Johnson: ‘I was hired by Soros for ‘Black Wednesday”

Robert Johnson with Scotland's First Minister Nicola Sturgeon, during the conference of the Institute for New Economic Thinking held in Edinburgh last weekend. [INET]

It is now 25 years since George Soros and Robert Johnson speculated against the pound,  costing £3.3 billion in losses, and forcing the UK out of the European Exchange Rate Mechanism (ERM) that paved the way for the euro currency.

In an exclusive interview with, Johnson  argued that this “tough love” was necessary.

Robert Johnson is the president of the Institute for New Economic Thinking (INET). He has had a long career as an investor and consultant. He was Managing Director at Soros Fund Management. He also served as Chief Economist of the US Senate Banking Committee.

Johnson spoke with EURACTIV’s Jorge Valero on the margins of the INET conference held in Edinburgh on 21-23 October.

Why did it take so long to change a flawed economic paradigm? And why are we still in it?

There is an American author from the 1920s and 1930s, Upton Sinclair, who said: “It is difficult to get a man to understand something, when his salary depends on his not understanding it.”

There is a whole lot of people in positions of prestige, where not understanding that the system is off-track or needing major changes, was a convenient form of denial for them. Things were going very well for 1% to 5% of the population. As they built their money, as they open their think tanks, as they funded their universities, their fantasy of ‘what is good for me is good for everybody’ was very persistent.

It takes courage not only to break out the habits but to break out of these financial relationships. I wasn’t surprised by the resistance. There is an old dilemma among philosophers. Those who say I only believe what I see, which is kind of scientific, and others that say I only see what I believe. I think we have been seeing what we believed, when our beliefs were convenient. Until the system was clearly no longer sustainable.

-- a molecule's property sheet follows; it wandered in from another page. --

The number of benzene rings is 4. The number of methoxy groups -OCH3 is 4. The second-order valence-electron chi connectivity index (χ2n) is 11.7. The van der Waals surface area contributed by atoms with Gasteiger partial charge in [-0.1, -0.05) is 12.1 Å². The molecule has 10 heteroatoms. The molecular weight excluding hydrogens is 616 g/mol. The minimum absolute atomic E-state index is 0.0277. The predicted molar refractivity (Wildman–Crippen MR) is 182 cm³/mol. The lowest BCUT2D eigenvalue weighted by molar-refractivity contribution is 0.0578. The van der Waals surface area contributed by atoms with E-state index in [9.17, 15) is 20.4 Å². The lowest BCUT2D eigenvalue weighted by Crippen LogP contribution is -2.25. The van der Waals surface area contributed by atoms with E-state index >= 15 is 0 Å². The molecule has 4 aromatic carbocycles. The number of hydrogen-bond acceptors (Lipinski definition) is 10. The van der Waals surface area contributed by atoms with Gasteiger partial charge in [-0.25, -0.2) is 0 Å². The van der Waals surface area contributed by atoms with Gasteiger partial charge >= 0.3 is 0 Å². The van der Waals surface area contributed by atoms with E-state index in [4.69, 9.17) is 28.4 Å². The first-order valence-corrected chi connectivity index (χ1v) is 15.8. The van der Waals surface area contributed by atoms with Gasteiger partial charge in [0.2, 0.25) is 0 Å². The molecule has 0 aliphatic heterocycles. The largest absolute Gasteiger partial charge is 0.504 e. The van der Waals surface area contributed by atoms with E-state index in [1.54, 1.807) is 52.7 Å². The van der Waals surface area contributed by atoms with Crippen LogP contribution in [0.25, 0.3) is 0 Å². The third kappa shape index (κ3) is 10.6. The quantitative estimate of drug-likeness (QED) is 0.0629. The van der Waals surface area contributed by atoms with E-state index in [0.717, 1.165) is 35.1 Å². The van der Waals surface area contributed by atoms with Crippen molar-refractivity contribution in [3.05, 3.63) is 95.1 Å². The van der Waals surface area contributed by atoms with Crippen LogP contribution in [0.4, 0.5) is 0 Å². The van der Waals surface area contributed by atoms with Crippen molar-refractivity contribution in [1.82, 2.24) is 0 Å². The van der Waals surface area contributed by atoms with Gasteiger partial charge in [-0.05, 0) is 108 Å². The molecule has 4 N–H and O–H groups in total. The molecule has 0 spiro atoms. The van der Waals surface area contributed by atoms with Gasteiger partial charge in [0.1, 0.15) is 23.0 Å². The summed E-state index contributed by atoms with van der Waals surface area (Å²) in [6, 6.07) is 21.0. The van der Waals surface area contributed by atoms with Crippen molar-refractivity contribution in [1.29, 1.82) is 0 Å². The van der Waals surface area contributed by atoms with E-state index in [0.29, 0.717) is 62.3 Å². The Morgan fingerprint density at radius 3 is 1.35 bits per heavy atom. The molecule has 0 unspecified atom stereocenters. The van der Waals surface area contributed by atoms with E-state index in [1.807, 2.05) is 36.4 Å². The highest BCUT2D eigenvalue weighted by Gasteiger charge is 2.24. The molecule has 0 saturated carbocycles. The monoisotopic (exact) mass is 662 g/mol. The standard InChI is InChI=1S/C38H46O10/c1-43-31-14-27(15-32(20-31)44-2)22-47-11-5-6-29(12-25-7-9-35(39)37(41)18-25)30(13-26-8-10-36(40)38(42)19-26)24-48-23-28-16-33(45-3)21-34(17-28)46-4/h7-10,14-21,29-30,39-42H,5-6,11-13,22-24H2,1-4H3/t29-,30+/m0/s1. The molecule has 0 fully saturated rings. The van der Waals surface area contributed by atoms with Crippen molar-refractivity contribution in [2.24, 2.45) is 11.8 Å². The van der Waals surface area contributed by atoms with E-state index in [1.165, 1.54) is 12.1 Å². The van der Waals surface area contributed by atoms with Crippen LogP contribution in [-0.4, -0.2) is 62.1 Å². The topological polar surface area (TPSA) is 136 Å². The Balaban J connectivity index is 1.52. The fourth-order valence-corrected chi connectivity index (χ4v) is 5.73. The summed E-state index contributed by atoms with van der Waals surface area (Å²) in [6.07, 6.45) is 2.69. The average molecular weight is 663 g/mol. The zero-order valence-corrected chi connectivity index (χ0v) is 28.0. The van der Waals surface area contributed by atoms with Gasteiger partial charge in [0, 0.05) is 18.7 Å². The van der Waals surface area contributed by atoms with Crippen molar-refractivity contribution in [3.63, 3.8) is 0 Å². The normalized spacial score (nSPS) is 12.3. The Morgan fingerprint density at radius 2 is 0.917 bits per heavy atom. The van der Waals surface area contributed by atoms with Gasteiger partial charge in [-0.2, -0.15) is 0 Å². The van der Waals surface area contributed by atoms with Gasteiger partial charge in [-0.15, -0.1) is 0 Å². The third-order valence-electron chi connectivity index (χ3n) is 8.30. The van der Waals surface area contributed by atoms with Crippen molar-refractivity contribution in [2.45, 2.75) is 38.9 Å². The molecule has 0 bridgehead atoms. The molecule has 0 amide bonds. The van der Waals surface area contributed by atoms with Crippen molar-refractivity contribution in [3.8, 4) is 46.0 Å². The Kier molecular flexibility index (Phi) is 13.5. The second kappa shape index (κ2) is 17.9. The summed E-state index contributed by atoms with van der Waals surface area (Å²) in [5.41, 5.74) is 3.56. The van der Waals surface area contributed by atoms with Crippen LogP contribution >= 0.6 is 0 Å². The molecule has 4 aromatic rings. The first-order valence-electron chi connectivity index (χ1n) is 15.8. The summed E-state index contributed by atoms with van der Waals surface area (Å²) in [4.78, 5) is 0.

The system crashed in 2007/2008 partly because of speculation and sophisticated financial products that provoked a chain reaction in America and Europe. You also speculated, and joined George Soros in September 1992 when ‘Black Wednesday’ occurred…

I was a currency trader and I was brought in for that purpose.

What insights did you get from the markets at that moment and how that changed the way you see the economy today?

When I joined Soros it was in part because of the friendship I had with him. He told me: ‘I did not hire you to be a security analyst; I hired you to become an insecurity analyst.’ I was looking for where the next source of incoherence and instability was not only the scenario but also the timing of what would be a catalyst of change.

When the financial crisis happened in 2007/2008, Soros and me founded the Institute for New Economic Thinking (INET) based on his own experience. He was a young boy when Germany and Austria had a banking crisis in 1931. In the US, the authorities rescued the financial institutions, and bankers got all their bonuses, but they didn’t bail out the people who lost a lot of money in the houses.

There was unfairness.  It was not just a financial crisis. It was a crisis in the legitimacy of the government in America, a crisis in the paradigm of the economy and finance.

Soros and me felt that the financial market model that led to all the deregulation was wrong. But more importantly, we felt that there was a danger to society. In this collapse of confidence and legitimacy, there would be a void.

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How do we fill that void?

INET was designed to fill the void with a constructive view, instead of just sitting and watch people getting mad at each other, because that is what forms the demagoguery.